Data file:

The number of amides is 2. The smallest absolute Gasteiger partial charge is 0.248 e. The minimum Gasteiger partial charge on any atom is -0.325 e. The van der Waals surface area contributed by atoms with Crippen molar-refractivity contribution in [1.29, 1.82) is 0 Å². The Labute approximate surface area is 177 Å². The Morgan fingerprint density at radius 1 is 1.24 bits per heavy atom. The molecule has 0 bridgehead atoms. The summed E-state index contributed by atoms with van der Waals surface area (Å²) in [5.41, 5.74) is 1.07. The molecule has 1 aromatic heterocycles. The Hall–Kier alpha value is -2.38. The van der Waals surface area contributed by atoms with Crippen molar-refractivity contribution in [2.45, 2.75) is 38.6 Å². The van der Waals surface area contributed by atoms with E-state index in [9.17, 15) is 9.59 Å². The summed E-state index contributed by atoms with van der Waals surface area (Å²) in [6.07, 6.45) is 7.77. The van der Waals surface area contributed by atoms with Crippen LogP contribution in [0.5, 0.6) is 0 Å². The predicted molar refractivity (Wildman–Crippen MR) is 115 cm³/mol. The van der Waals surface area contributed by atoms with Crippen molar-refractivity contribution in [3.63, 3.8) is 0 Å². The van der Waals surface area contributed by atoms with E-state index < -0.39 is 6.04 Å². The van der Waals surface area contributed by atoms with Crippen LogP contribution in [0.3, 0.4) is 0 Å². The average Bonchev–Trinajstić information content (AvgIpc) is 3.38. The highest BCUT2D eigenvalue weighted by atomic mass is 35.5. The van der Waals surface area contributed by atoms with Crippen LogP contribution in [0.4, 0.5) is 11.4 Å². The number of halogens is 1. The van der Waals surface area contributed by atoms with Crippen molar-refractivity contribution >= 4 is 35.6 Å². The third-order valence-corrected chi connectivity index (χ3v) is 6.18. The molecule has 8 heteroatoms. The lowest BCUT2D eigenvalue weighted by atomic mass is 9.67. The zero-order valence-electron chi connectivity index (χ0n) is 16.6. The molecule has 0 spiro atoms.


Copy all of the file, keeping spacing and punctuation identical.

The number of amides is 2. The smallest absolute Gasteiger partial charge is 0.248 e. The minimum Gasteiger partial charge on any atom is -0.325 e. The van der Waals surface area contributed by atoms with Crippen molar-refractivity contribution in [1.29, 1.82) is 0 Å². The Labute approximate surface area is 177 Å². The Morgan fingerprint density at radius 1 is 1.24 bits per heavy atom. The molecule has 0 bridgehead atoms. The summed E-state index contributed by atoms with van der Waals surface area (Å²) in [5.41, 5.74) is 1.07. The molecule has 1 aromatic heterocycles. The Hall–Kier alpha value is -2.38. The van der Waals surface area contributed by atoms with Crippen molar-refractivity contribution in [2.45, 2.75) is 38.6 Å². The van der Waals surface area contributed by atoms with E-state index in [9.17, 15) is 9.59 Å². The summed E-state index contributed by atoms with van der Waals surface area (Å²) in [6.07, 6.45) is 7.77. The van der Waals surface area contributed by atoms with Crippen LogP contribution in [0.5, 0.6) is 0 Å². The predicted molar refractivity (Wildman–Crippen MR) is 115 cm³/mol. The van der Waals surface area contributed by atoms with Crippen molar-refractivity contribution in [3.63, 3.8) is 0 Å². The van der Waals surface area contributed by atoms with E-state index < -0.39 is 6.04 Å². The van der Waals surface area contributed by atoms with Crippen LogP contribution in [0.3, 0.4) is 0 Å². The average Bonchev–Trinajstić information content (AvgIpc) is 3.38. The highest BCUT2D eigenvalue weighted by atomic mass is 35.5. The van der Waals surface area contributed by atoms with Crippen LogP contribution in [0.4, 0.5) is 11.4 Å². The number of halogens is 1. The van der Waals surface area contributed by atoms with Crippen molar-refractivity contribution >= 4 is 35.6 Å². The third-order valence-corrected chi connectivity index (χ3v) is 6.18. The molecule has 8 heteroatoms. The lowest BCUT2D eigenvalue weighted by atomic mass is 9.67. The zero-order valence-electron chi connectivity index (χ0n) is 16.6. The molecule has 0 spiro atoms.